How to Build a Raised Bed For Your Garden

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Informal raised beds are ideal for bringing 'height' to a garden, where they create attractive focal points as well as enabling plants to be grown at waist-height so that they can be easily seen and tended. Once again, they can be surprisingly quick, easy and economical to construct, and they will repay the initial effort with many years of eye-catching service, if planted up and regularly maintained. This is also a good way to grow rock garden plants in areas where the soil is too acid or exceptionally alkaline - you have to fill the raised bed, so use the soil of your choice.

Economic construction
A cheaper alternative to constructing a raised bed from expensive stones is to use reconstituted stone blocks, railway sleepers or old, strong timbers. To ensure the long life of a raised bed, it must be soundly constructed; if stones are used, dig trenches 20-30cm (8-12in) where the walls are to be positioned. Form and compact a 5-10cm (2-4in) thick layer of clean rubble, then lay a 10cm (4in) thick base of concrete. Be sure to leave drainage gaps or holes in the concrete base to enable the bed to drain freely. If railway sleepers are used, the layer of concrete is not needed.

When the walls are complete, fill the inside one-third deep with clean rubble, again, leaving drainage gaps between the stones, then top up with friable, weed-free topsoil. A good depth of soil or growing medium is between 30cm (1ft) and 45cm, ideally placed over a water-permeable woven plastic membrane that separates it from the layer of drainage rubble. Allow the soil to settle before putting the plants in position. Be prepared to add further soil to 'top up' the bed and bring the surface to a level fractionally below the edges.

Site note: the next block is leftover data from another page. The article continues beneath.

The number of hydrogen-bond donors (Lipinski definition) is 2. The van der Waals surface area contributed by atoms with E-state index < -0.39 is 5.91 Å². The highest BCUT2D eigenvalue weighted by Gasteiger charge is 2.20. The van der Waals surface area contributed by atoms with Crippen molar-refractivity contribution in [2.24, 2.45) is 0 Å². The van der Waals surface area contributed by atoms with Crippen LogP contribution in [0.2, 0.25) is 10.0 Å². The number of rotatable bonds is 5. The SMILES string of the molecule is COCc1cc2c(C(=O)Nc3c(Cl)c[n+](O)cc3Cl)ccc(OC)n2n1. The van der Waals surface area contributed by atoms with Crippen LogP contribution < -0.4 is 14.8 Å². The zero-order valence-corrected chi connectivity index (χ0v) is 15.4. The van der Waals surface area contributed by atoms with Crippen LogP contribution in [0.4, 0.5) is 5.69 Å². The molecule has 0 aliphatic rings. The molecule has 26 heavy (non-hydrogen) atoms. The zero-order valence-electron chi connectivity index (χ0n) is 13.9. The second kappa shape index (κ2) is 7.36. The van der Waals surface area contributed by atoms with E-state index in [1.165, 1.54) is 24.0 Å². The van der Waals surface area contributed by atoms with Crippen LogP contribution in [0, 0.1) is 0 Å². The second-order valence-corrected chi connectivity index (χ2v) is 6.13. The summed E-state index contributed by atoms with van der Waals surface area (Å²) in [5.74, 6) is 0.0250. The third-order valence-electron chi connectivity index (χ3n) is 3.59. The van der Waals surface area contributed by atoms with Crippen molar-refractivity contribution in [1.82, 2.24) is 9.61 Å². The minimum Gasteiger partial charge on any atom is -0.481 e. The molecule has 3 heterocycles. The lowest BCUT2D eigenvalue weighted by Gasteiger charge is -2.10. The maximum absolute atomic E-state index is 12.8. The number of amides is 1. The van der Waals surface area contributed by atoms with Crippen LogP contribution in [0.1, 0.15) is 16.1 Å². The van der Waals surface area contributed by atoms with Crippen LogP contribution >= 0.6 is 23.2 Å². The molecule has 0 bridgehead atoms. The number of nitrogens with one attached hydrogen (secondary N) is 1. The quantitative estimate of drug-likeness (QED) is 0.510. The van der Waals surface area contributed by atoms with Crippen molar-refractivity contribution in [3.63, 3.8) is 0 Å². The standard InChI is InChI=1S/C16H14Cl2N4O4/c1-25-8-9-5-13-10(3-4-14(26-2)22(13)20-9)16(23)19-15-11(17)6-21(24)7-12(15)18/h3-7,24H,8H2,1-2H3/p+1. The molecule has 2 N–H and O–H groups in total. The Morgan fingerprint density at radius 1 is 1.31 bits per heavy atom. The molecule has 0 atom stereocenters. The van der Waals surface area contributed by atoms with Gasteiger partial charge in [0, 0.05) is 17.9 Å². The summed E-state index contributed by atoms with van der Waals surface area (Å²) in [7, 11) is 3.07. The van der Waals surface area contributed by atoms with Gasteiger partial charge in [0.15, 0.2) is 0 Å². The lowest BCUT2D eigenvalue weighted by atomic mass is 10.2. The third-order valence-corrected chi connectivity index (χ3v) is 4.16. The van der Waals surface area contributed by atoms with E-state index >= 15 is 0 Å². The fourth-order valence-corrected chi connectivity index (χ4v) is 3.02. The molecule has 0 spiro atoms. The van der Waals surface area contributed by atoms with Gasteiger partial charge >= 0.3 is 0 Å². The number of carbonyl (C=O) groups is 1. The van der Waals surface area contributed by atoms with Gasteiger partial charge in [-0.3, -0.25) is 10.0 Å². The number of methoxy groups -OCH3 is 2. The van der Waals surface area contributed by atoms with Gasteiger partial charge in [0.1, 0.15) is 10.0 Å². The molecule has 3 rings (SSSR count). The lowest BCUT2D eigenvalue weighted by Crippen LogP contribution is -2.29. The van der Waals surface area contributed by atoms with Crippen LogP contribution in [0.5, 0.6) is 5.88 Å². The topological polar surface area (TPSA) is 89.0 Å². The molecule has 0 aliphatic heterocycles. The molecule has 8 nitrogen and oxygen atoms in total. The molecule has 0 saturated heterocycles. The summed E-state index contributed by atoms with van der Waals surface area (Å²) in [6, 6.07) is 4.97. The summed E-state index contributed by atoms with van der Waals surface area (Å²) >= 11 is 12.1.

Creating height in low raised beds
In order for your raised bed to exert the maximum visual influence on your garden, it must be genuinely 'raised'. Far too many beds lack impact because they have been set too low in the first place and then planted up unimaginatively.

If you use a combination of tall and low plants in lots of different colors, you can overcome this common problem quickly and easily and create really effective height and color, wherever the bed is positioned. Here is one highly effective arrangement to consider:

Plant a group of two or three small, upright, evergreen conifers such as Juniperus communis 'Compressa', 75-90cm (2-3ft) apart. Around these form a sea of lower-growing plants, such as Arabis procurrens 'Variegata' (previously known as Arabis ferdinandi-coburgi 'Variegata'), which is mat-forming with dark green leaves splashed with silver. Thyme creates an impressive background, when used in conjunction with these tall and mat-forming plants; use Thymusserpyllum, in a range of colors from red, through pink to white. Be bold in your selection of colors, for added interest. Additionally, plant Potentilla neumanniana (previously known as P. tabernaemontani, and popularly as spring cinquefoil), with bright yellow flowers.

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Author: John Schofield
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